Responding to Mr Johnson's "demented" jibe, an RMT spokesman went on: "There's no point chucking abuse around. Boris Johnson should face up to his responsibility. It's ludicrous that the Mayor of London, who went around in his election boasting about his ability to stand up to the RMT, has not had a single meeting with the Tube's biggest union. Instead of this public school yah-boo he should start getting to grips with the massive financial crisis facing the Tube."
Under his "keep moving" plan, the Mayor is laying on 7,000 extra buses today on 700 routes, setting up 1,900 temporary cycle racks, increasing capacity on Thames ferries from 1,500 to 8,000 an hour, and running a free ferry shuttle service from London Bridge to Tower Bridge. Overground trains will operate as normal and accept Oyster cards. The Docklands Light Railway will run as normal.
Brent Council warned football fans not to expect to park within two miles of Wembley for tonight's England match against Andorra. The Football Association had considered playing the match behind closed doors because of fears that congestion would prevent ambulances and fire engines reaching the ground in the event of an emergency.
Head to head: The Mayor and the militant
Middle Name: Boris (Full name: Alexander Boris de Pfeffel Johnson)
Family: Wealthy. His father, Stanley Johnson, was a Conservative MEP and mother is the painter Charlotte Fawcett, daughter of a knighted barrister.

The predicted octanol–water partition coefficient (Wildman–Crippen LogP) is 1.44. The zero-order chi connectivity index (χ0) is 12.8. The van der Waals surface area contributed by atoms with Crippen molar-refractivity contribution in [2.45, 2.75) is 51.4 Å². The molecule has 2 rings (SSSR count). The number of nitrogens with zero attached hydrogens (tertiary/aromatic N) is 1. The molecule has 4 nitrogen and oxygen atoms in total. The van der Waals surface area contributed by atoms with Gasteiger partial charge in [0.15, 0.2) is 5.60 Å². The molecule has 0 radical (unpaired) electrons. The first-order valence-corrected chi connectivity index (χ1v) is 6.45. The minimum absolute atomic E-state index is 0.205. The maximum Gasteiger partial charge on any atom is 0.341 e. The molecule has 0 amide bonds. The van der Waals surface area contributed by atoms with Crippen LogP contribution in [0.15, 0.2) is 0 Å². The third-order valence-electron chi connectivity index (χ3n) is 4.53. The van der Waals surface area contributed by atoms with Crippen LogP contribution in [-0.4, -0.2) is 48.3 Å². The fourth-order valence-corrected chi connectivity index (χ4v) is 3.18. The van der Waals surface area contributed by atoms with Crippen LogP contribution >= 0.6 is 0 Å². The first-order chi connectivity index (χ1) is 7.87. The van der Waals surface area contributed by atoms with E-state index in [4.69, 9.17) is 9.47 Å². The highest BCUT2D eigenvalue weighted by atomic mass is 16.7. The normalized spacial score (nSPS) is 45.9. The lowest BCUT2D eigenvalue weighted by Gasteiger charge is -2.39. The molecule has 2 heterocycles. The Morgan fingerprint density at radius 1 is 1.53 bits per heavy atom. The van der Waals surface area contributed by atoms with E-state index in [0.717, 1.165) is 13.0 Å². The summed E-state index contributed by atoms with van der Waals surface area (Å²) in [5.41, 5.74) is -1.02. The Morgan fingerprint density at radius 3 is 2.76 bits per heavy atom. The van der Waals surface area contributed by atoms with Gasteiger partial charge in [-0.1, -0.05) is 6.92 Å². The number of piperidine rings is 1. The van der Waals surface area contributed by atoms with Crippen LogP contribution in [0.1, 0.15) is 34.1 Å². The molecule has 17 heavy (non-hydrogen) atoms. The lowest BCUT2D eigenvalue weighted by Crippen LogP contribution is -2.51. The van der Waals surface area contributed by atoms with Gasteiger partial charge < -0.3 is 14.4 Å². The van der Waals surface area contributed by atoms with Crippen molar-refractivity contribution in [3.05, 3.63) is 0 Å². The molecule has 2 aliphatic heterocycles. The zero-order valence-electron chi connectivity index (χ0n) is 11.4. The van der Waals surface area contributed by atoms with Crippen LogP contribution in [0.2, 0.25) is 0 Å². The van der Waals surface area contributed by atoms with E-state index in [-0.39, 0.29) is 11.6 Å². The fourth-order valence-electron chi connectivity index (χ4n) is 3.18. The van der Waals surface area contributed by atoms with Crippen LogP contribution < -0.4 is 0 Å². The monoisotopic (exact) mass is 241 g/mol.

Education: European School of Brussels; Ashdown House School; Eton College; Balliol College, Oxford (classics)
Achievements: Chat show panellist, Mayor of London
Silliest comment: He wrote that the Queen liked the Commonwealth, because it "supplied her with regular cheering crowds of flag-waving piccaninnies".
What he says about Bob: "It's demented of the RMT leadership to proceed with the strike when two thirds of their members did not vote for it."
Middle Name: None
Family: Humble. Father, George Crow, was a casual docker and stonemason.
Education: He left Hainault High School at the age of 16.
Achievements: Becoming a member of the "Awkward Squad" of union leaders, calling regular Tube strikes.
Silliest comment: On Millwall Football Club violence: "Some of their fans have got that reputation. But then they've got other fans. Max Bygraves. Des O'Connor. It's a fun-loving club..."
What he says about Boris: "The RMT have made it clear that we are available for talks but the silence from the Mayor and his senior managers suggests that they prefer confrontation and disruption."
Battle lines What TfL wants... and what the RMT wants
* Make up to 1,000 back office staff from the collapsed Metronet maintenance firm compulsorily redundant, where they cannot be redeployed.
* Impose two-year pay deal, of 1 per cent in first year and 0.5 per cent above RPI in second year.
* Not to reinstate Victoria Line driver Carl Campbell, who was sacked for opening the doors on a Tube train on the wrong side and another, anonymous, driver who was sacked over theft allegations which will be heard in court next week.
* No compulsory redundancies.
* No below-inflation pay deals (claims that pay cuts could be made if RPI drops below zero in second year; TfL says workers would receive 0.5% pay rise if deflation.)
* Re-instatement of the two drivers. RMT says both have been victimised, saying that the Tube should have updated Victoria Line, as with other lines, so that doors cannot be opened on the sides of the rails and that the other driver had been unfairly treated.Reuse content